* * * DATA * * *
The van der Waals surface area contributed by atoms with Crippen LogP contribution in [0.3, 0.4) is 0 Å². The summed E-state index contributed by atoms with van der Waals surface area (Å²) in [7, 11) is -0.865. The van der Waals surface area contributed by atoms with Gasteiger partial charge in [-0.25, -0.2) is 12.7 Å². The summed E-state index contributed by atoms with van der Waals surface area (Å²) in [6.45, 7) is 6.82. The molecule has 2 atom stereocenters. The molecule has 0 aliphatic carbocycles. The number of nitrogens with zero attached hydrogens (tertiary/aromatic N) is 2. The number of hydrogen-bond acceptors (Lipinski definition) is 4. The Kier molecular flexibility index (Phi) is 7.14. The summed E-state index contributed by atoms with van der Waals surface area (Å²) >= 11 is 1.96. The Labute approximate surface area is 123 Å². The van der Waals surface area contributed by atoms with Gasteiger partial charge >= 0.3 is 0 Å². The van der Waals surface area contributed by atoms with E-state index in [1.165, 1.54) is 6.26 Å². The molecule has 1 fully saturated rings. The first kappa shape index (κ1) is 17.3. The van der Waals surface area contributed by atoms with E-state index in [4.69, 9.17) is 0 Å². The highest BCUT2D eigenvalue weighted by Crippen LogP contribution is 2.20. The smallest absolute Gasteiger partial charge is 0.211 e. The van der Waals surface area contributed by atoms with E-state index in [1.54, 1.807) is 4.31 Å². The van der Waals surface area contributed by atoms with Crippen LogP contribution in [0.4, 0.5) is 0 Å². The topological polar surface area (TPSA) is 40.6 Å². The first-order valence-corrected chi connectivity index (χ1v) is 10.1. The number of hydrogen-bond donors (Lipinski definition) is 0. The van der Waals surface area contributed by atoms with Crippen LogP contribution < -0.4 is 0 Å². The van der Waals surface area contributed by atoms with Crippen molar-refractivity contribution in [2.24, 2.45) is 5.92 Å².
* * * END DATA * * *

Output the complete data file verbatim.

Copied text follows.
The van der Waals surface area contributed by atoms with Crippen LogP contribution in [0.3, 0.4) is 0 Å². The summed E-state index contributed by atoms with van der Waals surface area (Å²) in [7, 11) is -0.865. The van der Waals surface area contributed by atoms with Gasteiger partial charge in [-0.25, -0.2) is 12.7 Å². The summed E-state index contributed by atoms with van der Waals surface area (Å²) in [6.45, 7) is 6.82. The molecule has 2 atom stereocenters. The molecule has 0 aliphatic carbocycles. The number of nitrogens with zero attached hydrogens (tertiary/aromatic N) is 2. The number of hydrogen-bond acceptors (Lipinski definition) is 4. The Kier molecular flexibility index (Phi) is 7.14. The summed E-state index contributed by atoms with van der Waals surface area (Å²) >= 11 is 1.96. The Labute approximate surface area is 123 Å². The van der Waals surface area contributed by atoms with Gasteiger partial charge >= 0.3 is 0 Å². The van der Waals surface area contributed by atoms with E-state index in [1.165, 1.54) is 6.26 Å². The molecule has 1 fully saturated rings. The first kappa shape index (κ1) is 17.3. The van der Waals surface area contributed by atoms with E-state index in [4.69, 9.17) is 0 Å². The highest BCUT2D eigenvalue weighted by Crippen LogP contribution is 2.20. The smallest absolute Gasteiger partial charge is 0.211 e. The van der Waals surface area contributed by atoms with E-state index in [1.54, 1.807) is 4.31 Å². The van der Waals surface area contributed by atoms with Crippen LogP contribution in [0.4, 0.5) is 0 Å². The topological polar surface area (TPSA) is 40.6 Å². The first-order valence-corrected chi connectivity index (χ1v) is 10.1. The number of hydrogen-bond donors (Lipinski definition) is 0. The van der Waals surface area contributed by atoms with Crippen LogP contribution < -0.4 is 0 Å². The van der Waals surface area contributed by atoms with Crippen molar-refractivity contribution in [2.24, 2.45) is 5.92 Å².